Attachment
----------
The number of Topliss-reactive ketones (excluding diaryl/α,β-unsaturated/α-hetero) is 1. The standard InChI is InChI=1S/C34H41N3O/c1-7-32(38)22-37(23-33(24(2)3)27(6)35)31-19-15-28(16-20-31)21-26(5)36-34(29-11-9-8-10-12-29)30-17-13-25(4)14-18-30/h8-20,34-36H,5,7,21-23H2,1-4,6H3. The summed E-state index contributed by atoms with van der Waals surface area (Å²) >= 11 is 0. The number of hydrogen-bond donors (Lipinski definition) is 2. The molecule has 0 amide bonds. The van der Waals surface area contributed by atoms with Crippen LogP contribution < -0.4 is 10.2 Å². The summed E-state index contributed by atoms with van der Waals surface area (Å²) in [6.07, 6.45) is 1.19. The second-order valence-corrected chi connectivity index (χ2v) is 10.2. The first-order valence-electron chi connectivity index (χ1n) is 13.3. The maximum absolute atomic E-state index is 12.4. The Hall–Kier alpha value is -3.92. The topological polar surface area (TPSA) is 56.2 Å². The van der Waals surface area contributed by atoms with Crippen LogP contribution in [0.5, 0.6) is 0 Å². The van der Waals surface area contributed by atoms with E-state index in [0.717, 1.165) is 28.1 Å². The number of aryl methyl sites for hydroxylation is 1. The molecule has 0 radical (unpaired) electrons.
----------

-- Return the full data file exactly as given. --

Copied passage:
The number of Topliss-reactive ketones (excluding diaryl/α,β-unsaturated/α-hetero) is 1. The standard InChI is InChI=1S/C34H41N3O/c1-7-32(38)22-37(23-33(24(2)3)27(6)35)31-19-15-28(16-20-31)21-26(5)36-34(29-11-9-8-10-12-29)30-17-13-25(4)14-18-30/h8-20,34-36H,5,7,21-23H2,1-4,6H3. The summed E-state index contributed by atoms with van der Waals surface area (Å²) >= 11 is 0. The number of hydrogen-bond donors (Lipinski definition) is 2. The molecule has 0 amide bonds. The van der Waals surface area contributed by atoms with Crippen LogP contribution < -0.4 is 10.2 Å². The summed E-state index contributed by atoms with van der Waals surface area (Å²) in [6.07, 6.45) is 1.19. The second-order valence-corrected chi connectivity index (χ2v) is 10.2. The first-order valence-electron chi connectivity index (χ1n) is 13.3. The maximum absolute atomic E-state index is 12.4. The Hall–Kier alpha value is -3.92. The topological polar surface area (TPSA) is 56.2 Å². The van der Waals surface area contributed by atoms with Crippen LogP contribution in [0.5, 0.6) is 0 Å². The van der Waals surface area contributed by atoms with E-state index in [0.717, 1.165) is 28.1 Å². The number of aryl methyl sites for hydroxylation is 1. The molecule has 0 radical (unpaired) electrons.